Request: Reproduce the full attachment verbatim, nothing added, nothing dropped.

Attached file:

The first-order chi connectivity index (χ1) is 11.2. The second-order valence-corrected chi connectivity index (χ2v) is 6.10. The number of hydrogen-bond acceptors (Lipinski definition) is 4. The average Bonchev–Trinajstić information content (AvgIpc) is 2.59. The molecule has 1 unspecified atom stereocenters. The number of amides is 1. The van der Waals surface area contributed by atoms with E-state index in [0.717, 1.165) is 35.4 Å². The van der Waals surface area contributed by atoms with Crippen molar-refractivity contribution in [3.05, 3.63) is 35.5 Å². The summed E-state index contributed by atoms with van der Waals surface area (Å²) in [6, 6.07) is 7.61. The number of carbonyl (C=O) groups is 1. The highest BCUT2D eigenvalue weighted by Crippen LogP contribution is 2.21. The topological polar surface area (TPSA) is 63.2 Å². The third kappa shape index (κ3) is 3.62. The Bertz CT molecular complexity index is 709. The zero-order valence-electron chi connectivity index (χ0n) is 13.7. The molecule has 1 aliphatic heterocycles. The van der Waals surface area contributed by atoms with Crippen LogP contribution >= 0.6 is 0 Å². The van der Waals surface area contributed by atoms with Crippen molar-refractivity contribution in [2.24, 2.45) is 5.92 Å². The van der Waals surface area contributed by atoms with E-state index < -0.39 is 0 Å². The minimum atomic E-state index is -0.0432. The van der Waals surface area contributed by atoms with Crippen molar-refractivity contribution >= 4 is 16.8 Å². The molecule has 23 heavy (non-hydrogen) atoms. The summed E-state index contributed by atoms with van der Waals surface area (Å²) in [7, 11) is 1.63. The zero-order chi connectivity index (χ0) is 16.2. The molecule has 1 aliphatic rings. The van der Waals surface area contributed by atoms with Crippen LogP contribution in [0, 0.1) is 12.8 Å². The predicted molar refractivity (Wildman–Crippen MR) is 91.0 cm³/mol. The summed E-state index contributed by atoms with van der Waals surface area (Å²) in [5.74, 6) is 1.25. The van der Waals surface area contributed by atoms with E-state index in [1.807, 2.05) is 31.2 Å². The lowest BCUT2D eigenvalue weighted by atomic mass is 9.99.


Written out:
The first-order chi connectivity index (χ1) is 11.2. The second-order valence-corrected chi connectivity index (χ2v) is 6.10. The number of hydrogen-bond acceptors (Lipinski definition) is 4. The average Bonchev–Trinajstić information content (AvgIpc) is 2.59. The molecule has 1 unspecified atom stereocenters. The number of amides is 1. The van der Waals surface area contributed by atoms with E-state index in [0.717, 1.165) is 35.4 Å². The van der Waals surface area contributed by atoms with Crippen molar-refractivity contribution in [3.05, 3.63) is 35.5 Å². The summed E-state index contributed by atoms with van der Waals surface area (Å²) in [6, 6.07) is 7.61. The number of carbonyl (C=O) groups is 1. The highest BCUT2D eigenvalue weighted by Crippen LogP contribution is 2.21. The topological polar surface area (TPSA) is 63.2 Å². The third kappa shape index (κ3) is 3.62. The Bertz CT molecular complexity index is 709. The zero-order valence-electron chi connectivity index (χ0n) is 13.7. The molecule has 1 aliphatic heterocycles. The van der Waals surface area contributed by atoms with Crippen LogP contribution >= 0.6 is 0 Å². The van der Waals surface area contributed by atoms with Crippen molar-refractivity contribution in [2.24, 2.45) is 5.92 Å². The van der Waals surface area contributed by atoms with E-state index < -0.39 is 0 Å². The minimum atomic E-state index is -0.0432. The van der Waals surface area contributed by atoms with Crippen molar-refractivity contribution >= 4 is 16.8 Å². The molecule has 23 heavy (non-hydrogen) atoms. The summed E-state index contributed by atoms with van der Waals surface area (Å²) in [7, 11) is 1.63. The zero-order chi connectivity index (χ0) is 16.2. The molecule has 1 aliphatic rings. The van der Waals surface area contributed by atoms with Crippen LogP contribution in [0, 0.1) is 12.8 Å². The predicted molar refractivity (Wildman–Crippen MR) is 91.0 cm³/mol. The summed E-state index contributed by atoms with van der Waals surface area (Å²) in [5.74, 6) is 1.25. The van der Waals surface area contributed by atoms with E-state index in [1.807, 2.05) is 31.2 Å². The lowest BCUT2D eigenvalue weighted by atomic mass is 9.99.